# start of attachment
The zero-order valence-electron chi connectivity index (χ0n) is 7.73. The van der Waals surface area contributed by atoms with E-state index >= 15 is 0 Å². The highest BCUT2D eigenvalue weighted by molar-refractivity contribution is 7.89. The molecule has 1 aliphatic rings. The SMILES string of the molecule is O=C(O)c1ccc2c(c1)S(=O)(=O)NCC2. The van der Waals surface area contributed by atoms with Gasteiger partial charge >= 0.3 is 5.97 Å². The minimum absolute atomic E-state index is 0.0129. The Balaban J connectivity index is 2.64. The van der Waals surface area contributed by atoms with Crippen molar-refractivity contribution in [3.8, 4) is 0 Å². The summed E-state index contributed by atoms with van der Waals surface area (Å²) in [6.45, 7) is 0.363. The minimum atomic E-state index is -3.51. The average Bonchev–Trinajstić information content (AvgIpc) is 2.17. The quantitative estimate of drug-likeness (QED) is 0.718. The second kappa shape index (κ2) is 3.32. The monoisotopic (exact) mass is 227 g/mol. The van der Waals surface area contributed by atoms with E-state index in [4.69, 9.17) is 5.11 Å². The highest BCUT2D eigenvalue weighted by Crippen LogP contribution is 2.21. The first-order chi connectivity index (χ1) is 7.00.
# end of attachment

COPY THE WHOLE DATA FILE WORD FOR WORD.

The zero-order valence-electron chi connectivity index (χ0n) is 7.73. The van der Waals surface area contributed by atoms with E-state index >= 15 is 0 Å². The highest BCUT2D eigenvalue weighted by molar-refractivity contribution is 7.89. The molecule has 1 aliphatic rings. The SMILES string of the molecule is O=C(O)c1ccc2c(c1)S(=O)(=O)NCC2. The van der Waals surface area contributed by atoms with Gasteiger partial charge >= 0.3 is 5.97 Å². The minimum absolute atomic E-state index is 0.0129. The Balaban J connectivity index is 2.64. The van der Waals surface area contributed by atoms with Crippen molar-refractivity contribution in [3.8, 4) is 0 Å². The summed E-state index contributed by atoms with van der Waals surface area (Å²) in [6.45, 7) is 0.363. The minimum atomic E-state index is -3.51. The average Bonchev–Trinajstić information content (AvgIpc) is 2.17. The quantitative estimate of drug-likeness (QED) is 0.718. The second kappa shape index (κ2) is 3.32. The monoisotopic (exact) mass is 227 g/mol. The van der Waals surface area contributed by atoms with E-state index in [4.69, 9.17) is 5.11 Å². The highest BCUT2D eigenvalue weighted by Crippen LogP contribution is 2.21. The first-order chi connectivity index (χ1) is 7.00.